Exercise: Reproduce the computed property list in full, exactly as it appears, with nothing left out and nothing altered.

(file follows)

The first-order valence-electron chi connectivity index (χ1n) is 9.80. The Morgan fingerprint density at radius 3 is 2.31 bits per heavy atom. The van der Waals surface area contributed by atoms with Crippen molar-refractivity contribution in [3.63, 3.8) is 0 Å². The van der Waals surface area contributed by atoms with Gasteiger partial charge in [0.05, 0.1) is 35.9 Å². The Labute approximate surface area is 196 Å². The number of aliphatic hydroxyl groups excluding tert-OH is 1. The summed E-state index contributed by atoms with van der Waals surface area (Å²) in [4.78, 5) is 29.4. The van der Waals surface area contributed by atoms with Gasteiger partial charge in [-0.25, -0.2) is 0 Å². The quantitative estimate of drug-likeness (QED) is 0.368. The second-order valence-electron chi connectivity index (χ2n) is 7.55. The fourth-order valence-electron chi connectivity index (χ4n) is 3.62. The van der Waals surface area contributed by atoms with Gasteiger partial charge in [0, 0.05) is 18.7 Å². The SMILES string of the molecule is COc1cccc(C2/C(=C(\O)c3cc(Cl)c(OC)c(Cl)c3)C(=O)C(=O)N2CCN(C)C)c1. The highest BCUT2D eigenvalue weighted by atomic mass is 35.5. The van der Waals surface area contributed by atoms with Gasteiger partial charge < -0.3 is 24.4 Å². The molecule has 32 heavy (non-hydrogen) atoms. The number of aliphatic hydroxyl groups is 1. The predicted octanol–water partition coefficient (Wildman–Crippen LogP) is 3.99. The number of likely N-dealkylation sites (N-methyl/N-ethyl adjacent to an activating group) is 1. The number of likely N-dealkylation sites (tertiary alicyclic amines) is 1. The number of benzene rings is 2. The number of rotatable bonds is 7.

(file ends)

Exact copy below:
The first-order valence-electron chi connectivity index (χ1n) is 9.80. The Morgan fingerprint density at radius 3 is 2.31 bits per heavy atom. The van der Waals surface area contributed by atoms with Crippen molar-refractivity contribution in [3.63, 3.8) is 0 Å². The van der Waals surface area contributed by atoms with Gasteiger partial charge in [0.05, 0.1) is 35.9 Å². The Labute approximate surface area is 196 Å². The number of aliphatic hydroxyl groups excluding tert-OH is 1. The summed E-state index contributed by atoms with van der Waals surface area (Å²) in [4.78, 5) is 29.4. The van der Waals surface area contributed by atoms with Gasteiger partial charge in [-0.25, -0.2) is 0 Å². The quantitative estimate of drug-likeness (QED) is 0.368. The second-order valence-electron chi connectivity index (χ2n) is 7.55. The fourth-order valence-electron chi connectivity index (χ4n) is 3.62. The van der Waals surface area contributed by atoms with Gasteiger partial charge in [0, 0.05) is 18.7 Å². The SMILES string of the molecule is COc1cccc(C2/C(=C(\O)c3cc(Cl)c(OC)c(Cl)c3)C(=O)C(=O)N2CCN(C)C)c1. The highest BCUT2D eigenvalue weighted by atomic mass is 35.5. The van der Waals surface area contributed by atoms with Gasteiger partial charge < -0.3 is 24.4 Å². The molecule has 32 heavy (non-hydrogen) atoms. The number of aliphatic hydroxyl groups is 1. The predicted octanol–water partition coefficient (Wildman–Crippen LogP) is 3.99. The number of likely N-dealkylation sites (N-methyl/N-ethyl adjacent to an activating group) is 1. The number of likely N-dealkylation sites (tertiary alicyclic amines) is 1. The number of benzene rings is 2. The number of rotatable bonds is 7.